California’s high home prices continue to be fueled by low inventory and high demand. Homebuyers know the solution to these opposing forces is more housing. But the obstacles of strict zoning and political opposition to change make increasing construction easier said than done.

Insufficient construction has long been at the root of California’s housing shortage. But homebuyers and homeowners believe the solution lies with the construction of accessory dwelling units (ADUs) in residential neighborhoods, according to a 2022 Zillow survey of U.S. homeowners and renters.

An ADU is a secondary, self-contained housing unit located on a single family residential (SFR) lot. They may be attached or unattached from the existing property and are also known as casitas or granny flats.

The survey respondents showed a clear support for ADU construction, with:

  • 69% of respondents in support of ADU construction; and
  • 31% of respondents opposed or indifferent.

Respondents who are in support of ADU construction believe ADUs will create more housing. In fact, 76% of renters — who are more likely to be in search of housing — support ADU construction, compared to 66% of homeowners.

California residents are even more likely to support ADU construction, including:

The support for ADU construction is high, but will it translate to greater construction?

The benefits of building ADUs

With the overwhelming favor for ADU construction in California, it’s easy to see the benefits, which:

  • provide a source of income for homeowners who choose to rent out their units;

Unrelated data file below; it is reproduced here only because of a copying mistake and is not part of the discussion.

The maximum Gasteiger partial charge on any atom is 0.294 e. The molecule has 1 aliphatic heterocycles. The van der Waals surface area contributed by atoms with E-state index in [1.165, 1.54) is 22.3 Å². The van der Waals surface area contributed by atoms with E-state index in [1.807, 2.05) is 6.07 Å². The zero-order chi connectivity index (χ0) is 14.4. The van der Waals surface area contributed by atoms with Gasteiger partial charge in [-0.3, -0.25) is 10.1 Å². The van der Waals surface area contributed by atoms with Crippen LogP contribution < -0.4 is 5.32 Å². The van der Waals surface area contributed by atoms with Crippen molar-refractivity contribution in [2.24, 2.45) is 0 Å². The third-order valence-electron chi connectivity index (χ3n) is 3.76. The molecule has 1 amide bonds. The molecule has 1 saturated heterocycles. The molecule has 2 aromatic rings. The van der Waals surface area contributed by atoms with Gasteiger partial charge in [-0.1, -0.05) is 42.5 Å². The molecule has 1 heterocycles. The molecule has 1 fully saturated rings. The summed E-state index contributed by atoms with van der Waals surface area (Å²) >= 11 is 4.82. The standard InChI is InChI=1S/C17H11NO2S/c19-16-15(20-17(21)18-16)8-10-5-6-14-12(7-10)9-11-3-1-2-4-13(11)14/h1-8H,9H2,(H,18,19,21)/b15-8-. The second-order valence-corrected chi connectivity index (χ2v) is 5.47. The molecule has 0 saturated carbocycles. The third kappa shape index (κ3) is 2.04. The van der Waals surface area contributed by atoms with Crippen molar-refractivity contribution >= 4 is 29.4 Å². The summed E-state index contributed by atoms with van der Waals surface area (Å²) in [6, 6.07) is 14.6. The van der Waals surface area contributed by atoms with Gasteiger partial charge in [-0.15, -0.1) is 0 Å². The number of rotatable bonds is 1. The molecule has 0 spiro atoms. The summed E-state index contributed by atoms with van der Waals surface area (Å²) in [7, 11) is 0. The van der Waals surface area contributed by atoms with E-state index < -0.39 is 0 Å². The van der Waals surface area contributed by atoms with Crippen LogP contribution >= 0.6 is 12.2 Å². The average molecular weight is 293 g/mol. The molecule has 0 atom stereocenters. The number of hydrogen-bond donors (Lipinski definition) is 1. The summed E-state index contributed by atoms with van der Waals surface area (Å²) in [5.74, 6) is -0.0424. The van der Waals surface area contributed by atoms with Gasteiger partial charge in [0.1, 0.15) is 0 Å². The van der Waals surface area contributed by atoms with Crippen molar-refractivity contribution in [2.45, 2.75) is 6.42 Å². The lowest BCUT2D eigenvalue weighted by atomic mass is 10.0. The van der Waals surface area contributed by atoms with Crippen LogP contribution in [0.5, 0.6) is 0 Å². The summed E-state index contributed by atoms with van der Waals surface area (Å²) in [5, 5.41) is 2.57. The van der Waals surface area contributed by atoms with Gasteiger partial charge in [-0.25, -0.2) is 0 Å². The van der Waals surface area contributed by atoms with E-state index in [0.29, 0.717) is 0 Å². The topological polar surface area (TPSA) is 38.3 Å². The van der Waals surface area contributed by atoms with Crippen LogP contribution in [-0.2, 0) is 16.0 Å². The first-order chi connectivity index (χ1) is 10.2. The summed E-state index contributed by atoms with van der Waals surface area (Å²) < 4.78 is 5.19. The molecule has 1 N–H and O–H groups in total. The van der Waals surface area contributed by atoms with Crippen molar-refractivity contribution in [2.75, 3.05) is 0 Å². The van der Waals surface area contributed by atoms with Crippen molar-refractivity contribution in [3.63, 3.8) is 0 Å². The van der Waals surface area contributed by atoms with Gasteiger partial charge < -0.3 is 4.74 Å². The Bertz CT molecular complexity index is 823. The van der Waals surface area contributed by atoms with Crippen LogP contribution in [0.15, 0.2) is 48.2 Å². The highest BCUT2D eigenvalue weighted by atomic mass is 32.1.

• allow extended family such as seniors or adult children to live on the same property but have their own space; and
  • increase property values.

Further, the creation of lower cost housing will slow California’s rapid pace of home price increases, including rents.

But the biggest barrier to ADU construction is a familiar culprit: restrictive zoning policies. The main way to create more construction is to loosen zoning rules.

Restrictive zoning has held back residential construction throughout the years through:

  • land use regulations;
  • parking restrictions;
  • lot sizes;
  • height restrictions; and
  • permitting costs and times.

Not-in-my-backyard (NIMBY) advocates are in favor of restrictive zoning and limiting ADU construction. These NIMBY advocates have long been on the winning side of the issue, but things are starting to change in California.

California legislators are attacking the state’s lack of housing on several fronts. One of those solutions recently took effect in the form of a new law on January 1, 2022. Senate Bill (SB) 9 enables any SFR to add an ADU and is a major part of the state’s Building Opportunities for All housing package. This eases the process for homeowners to subdivide their SFR lot.

However, NIMBYs are attempting to sidestep the SFR zoning ban and limit new development. Without the cooperation of local governments with both the law and clear support from their residents, the housing shortage will continue.

To stay informed of how your community is tackling the housing shortage, keep up to date with how your local government is approaching zoning changes. Or if you want to be a more active participant, you can attend a local city council meeting and be a part of the change you seek.

Without enough housing to meet demand, your real estate career is in jeopardy. Sufficient housing and stable prices are essential for a healthy sales volume, necessary for a reliable income stream.